Public Education

Preliminary test scores released by the West Virginia Department of Education show students who have been taught under the state’s Common Core standards since kindergarten are exceeding national estimates when it comes to testing.

West Virginia Legislature

West Virginia’s Senate President Bill Cole and House Speaker Tim Armstead have sent a letter to two national organizations rescinding the state’s 2009 agreement over the Common Core standards.

Ashton Marra / West Virginia Public Broadcasting

In early 2002, President George W. Bush signed the No Child Left Behind Act, a sweeping education reform bill. The new law required all states to test all children and set federal benchmarks for student achievement in order to receive federal funding. 

West Virginia implemented the reforms and West Virginia Department of Education Chief Accountability Officer Michelle Blatt said the state did see some incremental improvements under the law. Still, she said, one size fits all from Washington did not work in West Virginia. 

“It didn’t matter if you started in one place and really grew a long way," she said, "there were still sanctions if you didn’t meet the bar that they set.”

 

Now, some 13 years later, members of Congress are thinking of turning that legislation on its head by passing a reauthorization that is essentially a rewrite. 

Love Krittaya, Wikimedia Commons

West Virginia’s 55 schools districts can now apply for state funding to help combat excessive absences in public schools.

 

The West Virginia Department of Education is accepting applications from county boards of education for funding to hire a local truancy diversion specialist.

Those county level specialists will work directly with students who have the highest number of absences, providing them individual attention to get them back in the classroom.

Sweetness46 at en.wikipedia [CC BY-SA 3.0 (http://creativecommons.org/licenses/by-sa/3.0) or GFDL (http://www.gnu.org/copyleft/fdl.html)], via Wikimedia Commons

The Ohio County Board of Education has ended the practice of allowing members to call in to meetings, collecting $160 for participating each time they do.

The Intelligencer reports that the board voted 3-2 Monday to abolish the policy.

The school district's attorney and the board consulted the state Ethics Commission ahead of the vote. The panel concluded that government bodies do not have to allow phone participation by members.

Ashton Marra / West Virginia Public Broadcasting

The West Virginia Board of Education has a new president in retired Morgantown businessman Mike Green, but his nomination and subsequent election Thursday came with a small spark of controversy.

Green, the board’s current Vice President, replaces former First Lady Gayle Manchin as the body’s leader. Manchin completed her second term as board president Thursday, holding the post since July 2013. Her nine year term as a member of the board expires in November.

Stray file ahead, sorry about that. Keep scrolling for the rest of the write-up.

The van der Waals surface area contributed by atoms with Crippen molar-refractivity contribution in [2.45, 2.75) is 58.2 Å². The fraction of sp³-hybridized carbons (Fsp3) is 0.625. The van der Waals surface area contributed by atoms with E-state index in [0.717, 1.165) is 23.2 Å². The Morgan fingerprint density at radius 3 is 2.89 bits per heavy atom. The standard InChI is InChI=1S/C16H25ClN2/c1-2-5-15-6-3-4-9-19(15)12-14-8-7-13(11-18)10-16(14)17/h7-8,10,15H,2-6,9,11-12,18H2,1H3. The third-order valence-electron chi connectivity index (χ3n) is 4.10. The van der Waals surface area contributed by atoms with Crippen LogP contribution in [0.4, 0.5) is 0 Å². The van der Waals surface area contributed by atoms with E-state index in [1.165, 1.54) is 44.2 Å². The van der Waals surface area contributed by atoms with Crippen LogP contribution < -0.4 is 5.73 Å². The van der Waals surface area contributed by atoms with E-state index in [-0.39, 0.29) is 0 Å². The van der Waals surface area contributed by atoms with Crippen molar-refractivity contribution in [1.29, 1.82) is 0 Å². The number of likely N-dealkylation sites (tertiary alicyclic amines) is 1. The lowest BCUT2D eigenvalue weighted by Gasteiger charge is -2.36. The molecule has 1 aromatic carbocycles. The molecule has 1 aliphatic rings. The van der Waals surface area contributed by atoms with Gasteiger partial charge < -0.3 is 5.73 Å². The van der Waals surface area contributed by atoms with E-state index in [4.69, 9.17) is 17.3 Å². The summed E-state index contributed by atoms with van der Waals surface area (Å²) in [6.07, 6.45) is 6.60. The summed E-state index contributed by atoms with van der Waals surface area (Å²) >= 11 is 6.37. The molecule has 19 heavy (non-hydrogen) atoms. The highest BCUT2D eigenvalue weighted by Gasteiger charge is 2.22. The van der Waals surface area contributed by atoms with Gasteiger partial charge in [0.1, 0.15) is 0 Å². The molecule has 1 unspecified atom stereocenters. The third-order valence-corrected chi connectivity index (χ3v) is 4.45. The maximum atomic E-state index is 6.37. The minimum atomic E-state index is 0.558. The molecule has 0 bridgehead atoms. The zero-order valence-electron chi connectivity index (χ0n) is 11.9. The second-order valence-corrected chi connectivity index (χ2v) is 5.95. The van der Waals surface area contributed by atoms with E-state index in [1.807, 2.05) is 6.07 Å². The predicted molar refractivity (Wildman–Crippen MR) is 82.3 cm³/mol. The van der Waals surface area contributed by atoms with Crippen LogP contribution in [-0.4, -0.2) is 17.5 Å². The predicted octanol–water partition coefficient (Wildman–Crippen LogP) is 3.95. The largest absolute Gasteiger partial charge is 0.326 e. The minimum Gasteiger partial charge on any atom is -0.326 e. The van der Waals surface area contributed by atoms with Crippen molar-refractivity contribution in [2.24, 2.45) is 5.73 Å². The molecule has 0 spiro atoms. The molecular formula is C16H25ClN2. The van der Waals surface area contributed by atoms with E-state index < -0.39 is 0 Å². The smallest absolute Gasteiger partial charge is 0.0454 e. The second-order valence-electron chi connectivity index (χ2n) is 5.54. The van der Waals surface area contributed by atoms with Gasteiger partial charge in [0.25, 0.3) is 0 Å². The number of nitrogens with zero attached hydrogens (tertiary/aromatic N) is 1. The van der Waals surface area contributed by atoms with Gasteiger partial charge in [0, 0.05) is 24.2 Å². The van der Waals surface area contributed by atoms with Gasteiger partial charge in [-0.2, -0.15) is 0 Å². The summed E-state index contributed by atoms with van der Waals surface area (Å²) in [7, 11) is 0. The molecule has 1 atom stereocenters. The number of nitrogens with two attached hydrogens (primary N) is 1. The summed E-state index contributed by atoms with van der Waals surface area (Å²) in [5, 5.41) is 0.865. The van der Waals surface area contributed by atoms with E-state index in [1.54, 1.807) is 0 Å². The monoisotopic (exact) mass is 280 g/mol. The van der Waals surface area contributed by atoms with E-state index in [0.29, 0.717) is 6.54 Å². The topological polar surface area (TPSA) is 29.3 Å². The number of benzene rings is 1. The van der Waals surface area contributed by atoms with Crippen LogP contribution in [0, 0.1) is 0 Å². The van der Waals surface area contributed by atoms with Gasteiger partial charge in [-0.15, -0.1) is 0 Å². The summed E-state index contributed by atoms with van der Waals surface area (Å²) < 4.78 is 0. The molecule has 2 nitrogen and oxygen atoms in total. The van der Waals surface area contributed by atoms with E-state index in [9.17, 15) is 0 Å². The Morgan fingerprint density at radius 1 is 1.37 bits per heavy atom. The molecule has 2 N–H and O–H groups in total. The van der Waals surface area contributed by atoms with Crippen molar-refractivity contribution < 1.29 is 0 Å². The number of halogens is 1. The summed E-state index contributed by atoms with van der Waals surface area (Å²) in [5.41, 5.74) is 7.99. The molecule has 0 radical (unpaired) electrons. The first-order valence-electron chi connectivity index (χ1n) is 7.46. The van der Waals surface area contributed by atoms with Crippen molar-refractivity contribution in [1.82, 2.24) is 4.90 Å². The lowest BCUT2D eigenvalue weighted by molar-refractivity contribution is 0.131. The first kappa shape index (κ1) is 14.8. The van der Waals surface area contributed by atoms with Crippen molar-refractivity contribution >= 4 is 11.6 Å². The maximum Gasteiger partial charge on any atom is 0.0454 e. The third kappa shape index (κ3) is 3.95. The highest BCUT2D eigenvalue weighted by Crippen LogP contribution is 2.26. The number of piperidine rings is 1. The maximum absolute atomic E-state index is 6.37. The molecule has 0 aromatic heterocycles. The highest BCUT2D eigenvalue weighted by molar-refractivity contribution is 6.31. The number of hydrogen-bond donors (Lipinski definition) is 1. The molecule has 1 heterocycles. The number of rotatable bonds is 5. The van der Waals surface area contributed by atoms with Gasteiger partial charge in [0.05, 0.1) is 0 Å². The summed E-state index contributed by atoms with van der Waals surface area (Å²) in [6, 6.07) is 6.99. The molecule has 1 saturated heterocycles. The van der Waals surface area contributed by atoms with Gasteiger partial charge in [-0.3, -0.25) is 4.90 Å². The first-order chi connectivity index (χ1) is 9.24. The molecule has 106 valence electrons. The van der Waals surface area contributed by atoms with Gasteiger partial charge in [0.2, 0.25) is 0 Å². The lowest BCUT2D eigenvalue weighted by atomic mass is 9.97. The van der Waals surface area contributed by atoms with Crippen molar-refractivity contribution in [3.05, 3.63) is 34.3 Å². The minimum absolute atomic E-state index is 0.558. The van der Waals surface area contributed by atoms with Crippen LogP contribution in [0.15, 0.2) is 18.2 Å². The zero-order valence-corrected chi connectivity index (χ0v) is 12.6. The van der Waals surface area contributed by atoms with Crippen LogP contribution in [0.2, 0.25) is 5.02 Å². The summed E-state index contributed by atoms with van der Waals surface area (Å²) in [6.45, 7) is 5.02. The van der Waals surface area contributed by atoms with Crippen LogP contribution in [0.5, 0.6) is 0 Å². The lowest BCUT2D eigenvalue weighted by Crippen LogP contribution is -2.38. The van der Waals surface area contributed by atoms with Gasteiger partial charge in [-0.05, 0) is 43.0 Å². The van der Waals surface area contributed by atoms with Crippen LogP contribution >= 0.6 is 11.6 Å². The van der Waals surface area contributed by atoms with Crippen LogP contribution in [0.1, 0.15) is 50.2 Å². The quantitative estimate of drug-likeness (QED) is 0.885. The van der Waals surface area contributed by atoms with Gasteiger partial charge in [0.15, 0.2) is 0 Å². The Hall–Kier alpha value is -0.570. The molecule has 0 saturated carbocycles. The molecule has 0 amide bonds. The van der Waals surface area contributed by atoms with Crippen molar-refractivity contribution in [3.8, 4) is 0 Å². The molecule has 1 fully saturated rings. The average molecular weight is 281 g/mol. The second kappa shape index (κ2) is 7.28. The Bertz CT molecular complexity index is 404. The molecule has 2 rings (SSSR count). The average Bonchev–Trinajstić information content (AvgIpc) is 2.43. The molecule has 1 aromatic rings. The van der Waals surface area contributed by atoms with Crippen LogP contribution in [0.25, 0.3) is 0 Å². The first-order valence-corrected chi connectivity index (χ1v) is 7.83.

Green will be joined at the head of the table by former state Sen. Lloyd Jackson who was elected Vice President and Tina Combs who was re-elected to her seat as Secretary.


West Virginia Department of Education

After the announcement of a comprehensive review earlier this year, West Virginia parents, teachers and concerned citizens are now being asked to evaluate the state’s education standards.

The West Virginia Department of Education launched “West Virginia Academic Spotlight” Wednesday, a five month review of the state’s Next Generation Content Standards and Objectives. The first step in that review is an online public comment period.


Raleigh County Schools

A Raleigh County school official says counties need more flexibility to meet the state's instructional time requirement.

Board of Education President Rick Snuffer says the current system isn't equitable.

The state requires counties to provide 180 days of instruction. Snuffer says counties should be allowed to count minutes and hours as instructional time.

Ashton Marra / West Virginia Public Broadcasting

A group of 24 high school girls from across West Virginia are spending the week on the campus of WVU Tech in Montgomery, designing shoes and testing mock samples for the AIDS virus.

The girls are participating in WVU Tech’s first ever all girls STEM camp, short for science, technology, engineering and math.

Cecelia Mason

West Virginia counties that extended their school calendars into June to make up for snow days have experienced significant drops in attendance.  

The Charleston Daily Maily reports that state Sen. Daniel Hall of Wyoming has learned attendance in his district may have dropped below 10 percent this week.

Perry Bennett / West Virginia Legislative Photography

The battle over Common Core continued at the statehouse Sunday during the Legislature’s June interim meetings. The national education standards were once again the topic of discussion for the Joint Education Committee.

It started with presentations by two Common Core opponents, Angie Summers, head of West Virginians Against Common Core, and Bonnie Henthorn, a member of the Tyler County Board of Education who said she was presenting her concerns as a parent.